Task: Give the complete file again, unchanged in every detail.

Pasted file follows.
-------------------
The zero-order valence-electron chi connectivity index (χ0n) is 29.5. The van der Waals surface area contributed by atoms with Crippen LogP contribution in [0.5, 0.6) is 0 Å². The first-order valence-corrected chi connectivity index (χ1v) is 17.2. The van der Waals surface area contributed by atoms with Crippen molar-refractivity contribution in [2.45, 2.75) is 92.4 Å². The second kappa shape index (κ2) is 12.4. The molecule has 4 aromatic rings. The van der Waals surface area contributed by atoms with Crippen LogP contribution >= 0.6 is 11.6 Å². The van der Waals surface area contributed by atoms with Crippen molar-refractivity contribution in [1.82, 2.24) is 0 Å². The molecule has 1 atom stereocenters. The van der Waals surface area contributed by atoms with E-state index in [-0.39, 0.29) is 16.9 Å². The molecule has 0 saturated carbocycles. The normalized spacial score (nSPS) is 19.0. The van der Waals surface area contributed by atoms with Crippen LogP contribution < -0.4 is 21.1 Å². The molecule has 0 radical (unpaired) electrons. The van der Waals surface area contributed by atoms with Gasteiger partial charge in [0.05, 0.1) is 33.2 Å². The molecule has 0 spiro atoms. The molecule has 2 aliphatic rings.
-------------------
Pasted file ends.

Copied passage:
The zero-order valence-electron chi connectivity index (χ0n) is 29.5. The van der Waals surface area contributed by atoms with Crippen LogP contribution in [0.5, 0.6) is 0 Å². The first-order valence-corrected chi connectivity index (χ1v) is 17.2. The van der Waals surface area contributed by atoms with Crippen molar-refractivity contribution in [2.45, 2.75) is 92.4 Å². The second kappa shape index (κ2) is 12.4. The molecule has 4 aromatic rings. The van der Waals surface area contributed by atoms with Crippen LogP contribution >= 0.6 is 11.6 Å². The van der Waals surface area contributed by atoms with Crippen molar-refractivity contribution in [1.82, 2.24) is 0 Å². The molecule has 1 atom stereocenters. The van der Waals surface area contributed by atoms with E-state index in [-0.39, 0.29) is 16.9 Å². The molecule has 0 saturated carbocycles. The normalized spacial score (nSPS) is 19.0. The van der Waals surface area contributed by atoms with Crippen LogP contribution < -0.4 is 21.1 Å². The molecule has 0 radical (unpaired) electrons. The van der Waals surface area contributed by atoms with Gasteiger partial charge in [0.05, 0.1) is 33.2 Å². The molecule has 0 spiro atoms. The molecule has 2 aliphatic rings.